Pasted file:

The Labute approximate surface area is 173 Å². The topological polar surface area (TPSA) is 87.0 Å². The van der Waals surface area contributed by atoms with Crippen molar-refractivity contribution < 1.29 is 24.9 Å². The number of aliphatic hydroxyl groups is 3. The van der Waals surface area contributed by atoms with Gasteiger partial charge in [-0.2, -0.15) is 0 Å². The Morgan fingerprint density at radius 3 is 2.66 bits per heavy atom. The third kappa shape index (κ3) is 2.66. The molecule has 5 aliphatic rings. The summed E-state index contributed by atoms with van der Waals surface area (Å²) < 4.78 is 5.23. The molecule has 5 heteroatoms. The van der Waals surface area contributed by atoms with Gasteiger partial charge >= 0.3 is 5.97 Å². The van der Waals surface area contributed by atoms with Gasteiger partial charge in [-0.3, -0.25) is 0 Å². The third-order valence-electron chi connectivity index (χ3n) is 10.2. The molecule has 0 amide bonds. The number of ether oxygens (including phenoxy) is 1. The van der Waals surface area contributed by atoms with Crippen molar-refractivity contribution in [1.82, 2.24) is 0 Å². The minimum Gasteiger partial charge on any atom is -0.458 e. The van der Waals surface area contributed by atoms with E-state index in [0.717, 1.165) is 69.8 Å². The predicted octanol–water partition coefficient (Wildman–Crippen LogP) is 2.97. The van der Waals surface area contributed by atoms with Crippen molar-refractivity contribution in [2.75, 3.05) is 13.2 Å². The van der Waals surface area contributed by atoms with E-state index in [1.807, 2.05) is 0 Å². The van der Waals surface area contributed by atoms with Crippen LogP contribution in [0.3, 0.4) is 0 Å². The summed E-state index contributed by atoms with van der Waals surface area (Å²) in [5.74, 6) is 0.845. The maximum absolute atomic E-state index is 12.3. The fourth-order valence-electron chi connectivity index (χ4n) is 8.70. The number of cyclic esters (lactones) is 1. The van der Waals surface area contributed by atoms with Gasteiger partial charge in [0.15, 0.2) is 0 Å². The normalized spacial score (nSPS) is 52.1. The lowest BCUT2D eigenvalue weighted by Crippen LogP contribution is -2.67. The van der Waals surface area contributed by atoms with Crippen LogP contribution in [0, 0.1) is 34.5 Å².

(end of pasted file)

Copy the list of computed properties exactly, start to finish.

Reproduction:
The Labute approximate surface area is 173 Å². The topological polar surface area (TPSA) is 87.0 Å². The van der Waals surface area contributed by atoms with Crippen molar-refractivity contribution < 1.29 is 24.9 Å². The number of aliphatic hydroxyl groups is 3. The van der Waals surface area contributed by atoms with Gasteiger partial charge in [-0.2, -0.15) is 0 Å². The Morgan fingerprint density at radius 3 is 2.66 bits per heavy atom. The third kappa shape index (κ3) is 2.66. The molecule has 5 aliphatic rings. The summed E-state index contributed by atoms with van der Waals surface area (Å²) < 4.78 is 5.23. The molecule has 5 heteroatoms. The van der Waals surface area contributed by atoms with Gasteiger partial charge >= 0.3 is 5.97 Å². The van der Waals surface area contributed by atoms with Gasteiger partial charge in [-0.3, -0.25) is 0 Å². The third-order valence-electron chi connectivity index (χ3n) is 10.2. The molecule has 0 amide bonds. The number of ether oxygens (including phenoxy) is 1. The van der Waals surface area contributed by atoms with Crippen molar-refractivity contribution in [1.82, 2.24) is 0 Å². The minimum Gasteiger partial charge on any atom is -0.458 e. The van der Waals surface area contributed by atoms with E-state index in [0.717, 1.165) is 69.8 Å². The predicted octanol–water partition coefficient (Wildman–Crippen LogP) is 2.97. The van der Waals surface area contributed by atoms with Crippen molar-refractivity contribution in [2.75, 3.05) is 13.2 Å². The van der Waals surface area contributed by atoms with E-state index in [1.807, 2.05) is 0 Å². The van der Waals surface area contributed by atoms with Crippen LogP contribution in [0.3, 0.4) is 0 Å². The summed E-state index contributed by atoms with van der Waals surface area (Å²) in [5.74, 6) is 0.845. The maximum absolute atomic E-state index is 12.3. The fourth-order valence-electron chi connectivity index (χ4n) is 8.70. The number of cyclic esters (lactones) is 1. The van der Waals surface area contributed by atoms with Gasteiger partial charge in [0.15, 0.2) is 0 Å². The normalized spacial score (nSPS) is 52.1. The lowest BCUT2D eigenvalue weighted by Crippen LogP contribution is -2.67. The van der Waals surface area contributed by atoms with Crippen LogP contribution in [0, 0.1) is 34.5 Å².